Fraudulent schemes targeting timeshare owners

February 01, 2022

The Wise Owls program is supported by the RCMP & Alberta Provincial Rural Crime Watch Association, and it aims to educate seniors. Seniors gain the necessary tools to recognize a problem, who to talk to, how to report it and where to go for more information. We provide awareness and education for seniors. While the senior population grows, so does their vulnerability to abuse. Elder abuse is any action or inaction by self or others that jeopardizes the health or well-being of any senior.

Awareness

The Canadian Anti-Fraud Centre is warning the public about fraudulent schemes targeting timeshare owners.

Canadians are being contacted by telephone or email and being presented with an offer to see their timeshare. In some cases, the owners have advertised their timeshare for sale on the internet. The suspects promise a quick sale with high profits for the seller but request various fees upfront before the sale is finalized, claiming they are for maintenance fees, escrow fees, and taxes.

Documentation and correspondence with the victim may appear to be very professional. The suspects often provide victims with documentation that appears to be legitimate, including copious amounts of detail, and may require a signature or witness to provide a false sense of authenticity or credibility. Victims are typically solicited by companies in Mexico or the United States and are required to wire funds to a bank account in Mexico or another country.

How to protect yourself

  1. Be wary of unsolicited offers to sell your timeshare. Do not agree to anything over the phone or online until you thoroughly research the supposed buyer.
  2. Always do your research and only use an accredited agency.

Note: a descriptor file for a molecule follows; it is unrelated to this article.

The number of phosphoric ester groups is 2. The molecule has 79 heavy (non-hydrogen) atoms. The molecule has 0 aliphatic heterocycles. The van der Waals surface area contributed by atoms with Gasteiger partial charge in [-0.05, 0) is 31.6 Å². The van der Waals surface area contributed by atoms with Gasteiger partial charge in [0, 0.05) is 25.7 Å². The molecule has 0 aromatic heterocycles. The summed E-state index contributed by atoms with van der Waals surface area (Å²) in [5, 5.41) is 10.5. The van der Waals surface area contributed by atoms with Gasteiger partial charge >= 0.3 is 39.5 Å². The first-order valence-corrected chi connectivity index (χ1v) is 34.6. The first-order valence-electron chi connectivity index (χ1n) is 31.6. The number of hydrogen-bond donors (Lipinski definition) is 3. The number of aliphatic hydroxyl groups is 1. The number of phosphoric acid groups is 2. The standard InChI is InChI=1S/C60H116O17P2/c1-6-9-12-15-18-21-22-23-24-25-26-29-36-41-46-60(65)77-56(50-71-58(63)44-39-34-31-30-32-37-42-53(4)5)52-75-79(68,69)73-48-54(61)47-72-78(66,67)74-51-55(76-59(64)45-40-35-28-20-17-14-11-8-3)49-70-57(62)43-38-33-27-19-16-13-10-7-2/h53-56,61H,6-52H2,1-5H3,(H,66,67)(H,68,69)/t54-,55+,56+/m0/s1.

3. Never pay upfront fees! If you are genuinely interested in selling your timeshare, use a company that offers to sell for a fee after the sale has been finalized.
  4. If you fear you have been a victim of this scam, report it! Always remember, if it seems too good to be true, it probably is.

What should you do if you are a victim of fraud or a scam?

Never be embarrassed if you think you are the victim of a scam. Reporting is crucial to help prevent others from becoming victims. If you do not report, law enforcement does not have the information they need to prevent the crime from happening again or to pursue the criminals responsible. Report scams and frauds by calling the police on the non-emergency line. (*NOT 911*) 


Friendly Reminders

Report crime online!

The RCMP are encouraging all Albertans to report eligible crimes online (select property crimes under $5,000). Reporting less serious crimes online helps emergency dispatch and frontline members focus their time on high-priority calls. It provides a convenient way to share photos to the RCMP as well. These reports assist in crime analysis, aid in establishing trends and patterns, and ultimately leads investigators to the chronic offenders. It also assists in making decisions about how and where to deploy resources. Crimes reported online will be taken just as seriously as crime reported in any other way.  

Help reduce crime, report online! #ReportSmart

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